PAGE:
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    Autograph Letter Signed by Charles Dickens to Georgiana Morson, Matron of Urania Cottage

    Charles Dickens. Autograph Letter Signed with initials by Charles Dickens to Mrs. [Georgiana] Morson, 3 December 1852.

    Two small octavo pages (6.875 x 4.3125 inches; 175 x 108 mm.). Written in black (faded to brown) ink on white paper. Matted, glazed, and framed together with an engraved portrait of Dickens.

    "Tavistock House / Friday Evening Third December / 1852. / [flourish] / Dear Mrs Morson. / Will you send clothes as / usual to / Mrs Donovan / at Mr Ball's / 24 Browne Street, Queen Street / Edgeware Road / -for her daughter (a small girl of 16) / whom I have accepted for admission? / And will you also make an early / appointment to fetch her. The / mother seems to be a very decent woman / who comes from near Maidstone; and / as she may not have many opportunities / of seeing the girl, and as it may do the / girl some good, I have told her you will / let her come out and see her in the Home / before she (the mother) goes back with into the / country, if she speaks to you on the subject. / I think the girl may have a temper; but it is decidedly a case / to try. / Faithfully Yours / C D / [flourish]."

    This letter is published in Volume VI of The Pilgrim Edition of The Letters of Charles Dickens, pp. 814-815.

    "Urania Cottage, the Home for Homeless Women that Dickens set up and administered on behalf of Angela Burdett Coutts, represented Dickens's most sustained philanthropic involvement...Opened in November 1847 in a detached house in Shepherd's Bush, large enough to accommodate thirteen inmates and two superintendents, Urania Cottage operated under Dickens's surprisingly active management until his separation from his wife Catherine in 1858 led to a rift in his relations with Miss Coutts. Dickens's first known reference to the project dates from a letter he wrote to Miss Coutts in May 1846, where he spelled out in detail his ideas for the establishment and governance of the home, as well as for recruiting inmates. The aim was to rescue fallen women by offering them an escape from prostitution or a life of crime, and to do this within a domestic rather than a carceral environment...The home would serve to separate inmates from their previous associations, provide them with education in household duties and religion, help them develop self-discipline, and then assist them to emigrate to the colonies. Throughout, the women would be 'tempted to virtue' (via such inducements as Captain Maconochie's Marks System and the prospect of eventual marriage in the colonies), rather than punished, humiliated, or simply preached at...An enumeration of Dickens's responsibilities reveals the extent of his involvement. At the outset, he gathered knowledgeable advisors (notably the prison governors G. L. Chesterton and Augustus Tracey); he selected the house and oversaw its preparation (a job that included selecting reading material, wall inscriptions, linens, and even 'cheerful' dresses for the inmates); he hired the superintendents and teachers; he wrote an Appeal to Fallen Women (1850) for distribution to potential inmates; and he visited prisons and other reformatory institutions to help find and recruit eligible candidates. Once the home was established, Dickens formed and served on an administrative commitee [sic] (which met monthly to audit accounts and review individual cases). He also dealt on his own with a wide array of problems, from discharging troublesome inmates to coping with unhelpful superintendents; and he continued to visit prisons, workhouses, and Ragged Schools to interview and recruit new inmates. The scope of this last activity is a reminder that the home eventually extended its reach to take in homeless and destitute women, and women committed to prison for crimes other than prostitution...Most striking in all this is the blend of good sense, insight, and administrative capacity that Dickens brought to his work-at a time when he was extraordinarily busy in many other endeavours" (Oxford Reader's Companion to Dickens, pp. 577-580).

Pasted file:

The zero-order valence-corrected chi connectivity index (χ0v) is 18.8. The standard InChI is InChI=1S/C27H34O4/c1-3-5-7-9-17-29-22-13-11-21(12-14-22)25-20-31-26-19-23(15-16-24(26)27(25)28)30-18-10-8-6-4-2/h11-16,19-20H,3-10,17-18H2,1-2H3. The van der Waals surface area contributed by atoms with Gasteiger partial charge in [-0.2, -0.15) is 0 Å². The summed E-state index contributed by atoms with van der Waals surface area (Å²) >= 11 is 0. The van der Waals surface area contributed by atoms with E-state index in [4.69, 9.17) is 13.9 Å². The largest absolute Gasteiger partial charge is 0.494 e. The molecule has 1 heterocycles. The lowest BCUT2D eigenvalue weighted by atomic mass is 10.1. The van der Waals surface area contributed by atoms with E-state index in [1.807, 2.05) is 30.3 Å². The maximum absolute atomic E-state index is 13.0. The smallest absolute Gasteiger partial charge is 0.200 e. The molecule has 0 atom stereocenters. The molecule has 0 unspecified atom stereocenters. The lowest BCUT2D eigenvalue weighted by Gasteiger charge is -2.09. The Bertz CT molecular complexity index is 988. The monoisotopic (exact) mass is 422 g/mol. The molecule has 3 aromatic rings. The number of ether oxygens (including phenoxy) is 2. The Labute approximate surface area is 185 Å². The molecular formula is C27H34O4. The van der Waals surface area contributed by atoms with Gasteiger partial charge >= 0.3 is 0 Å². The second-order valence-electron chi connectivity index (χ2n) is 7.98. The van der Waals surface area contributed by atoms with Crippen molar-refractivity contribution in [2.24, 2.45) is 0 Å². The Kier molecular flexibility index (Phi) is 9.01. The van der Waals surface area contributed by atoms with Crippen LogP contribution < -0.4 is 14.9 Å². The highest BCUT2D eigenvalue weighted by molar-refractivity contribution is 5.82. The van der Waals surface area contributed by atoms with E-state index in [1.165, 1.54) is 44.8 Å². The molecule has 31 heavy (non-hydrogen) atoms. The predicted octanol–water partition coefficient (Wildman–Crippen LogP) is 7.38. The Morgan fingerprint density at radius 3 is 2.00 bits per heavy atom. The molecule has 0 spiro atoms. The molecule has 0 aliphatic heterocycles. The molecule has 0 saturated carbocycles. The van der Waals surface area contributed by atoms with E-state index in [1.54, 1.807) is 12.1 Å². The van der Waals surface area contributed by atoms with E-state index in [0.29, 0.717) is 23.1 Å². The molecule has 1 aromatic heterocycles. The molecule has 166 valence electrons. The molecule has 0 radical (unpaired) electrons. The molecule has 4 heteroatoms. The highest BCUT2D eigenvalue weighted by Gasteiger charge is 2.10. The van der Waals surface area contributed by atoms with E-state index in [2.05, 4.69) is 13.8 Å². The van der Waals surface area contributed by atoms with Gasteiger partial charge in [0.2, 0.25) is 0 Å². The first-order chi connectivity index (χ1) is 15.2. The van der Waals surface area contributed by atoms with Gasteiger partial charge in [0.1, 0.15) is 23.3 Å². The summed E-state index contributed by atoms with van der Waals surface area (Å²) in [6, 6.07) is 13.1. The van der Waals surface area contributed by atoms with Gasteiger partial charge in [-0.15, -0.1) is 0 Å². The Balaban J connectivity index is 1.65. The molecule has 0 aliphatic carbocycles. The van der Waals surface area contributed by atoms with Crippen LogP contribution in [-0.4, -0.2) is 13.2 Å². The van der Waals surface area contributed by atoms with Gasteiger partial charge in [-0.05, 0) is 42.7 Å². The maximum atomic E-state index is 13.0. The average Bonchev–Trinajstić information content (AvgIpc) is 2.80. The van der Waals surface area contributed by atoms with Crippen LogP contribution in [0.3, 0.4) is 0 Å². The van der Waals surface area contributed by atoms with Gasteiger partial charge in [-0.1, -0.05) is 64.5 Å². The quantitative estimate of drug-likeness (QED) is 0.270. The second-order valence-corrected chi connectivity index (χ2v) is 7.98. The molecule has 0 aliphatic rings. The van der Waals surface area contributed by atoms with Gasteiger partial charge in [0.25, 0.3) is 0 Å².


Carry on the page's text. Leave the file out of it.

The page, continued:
Georgiana (or Georgina) Morson (d. 1880), "daughter of James Collins of Merton Abbey, Surrey; widow of James Morson, surgeon, who had died in Brazil after some years' medical appointment in a silver mine. She had recently returned to England with three young children to support and had met Miss Coutts through Mrs. Brown. In 1854 she married George Wade Harrison, a Sevenoaks bookseller (Information kindly given by Miss Grace Hughes, grand-daughter of Mrs Morson)" (The Letters of Charles Dickens, V, p. 509, note 2). Mrs. Morson was Matron of the Home from 1849-1854.

    In a letter to Miss Burdett Coutts, also dated 3 December 1852, Dickens writes: "I wrote to the woman near Maidstone and she came up here with her daugher [sic]-a girl of only 16. She is a very decent woman, whose name is Donovan. Her sister's name is Wallis, and her sister wrote the letter to you, in consequence of Mrs. Donovan's 'not being a scholar'. The girl comes from a bad school (where I dreamed my first dreams of authorship when I was six years old or so), namely Chatham, and I think she may be of rather a shrewish temper; but it is undoubtedly a case to make a trial of, and I have given Mrs. Morson instructions to fetch the girl" (The Letters of Charles Dickens, VI, pp. 813-814). From the H. Barry Morris Collection.

    View all of [The H. Barry Morris Collection of Charles Dickens' First Editions ]

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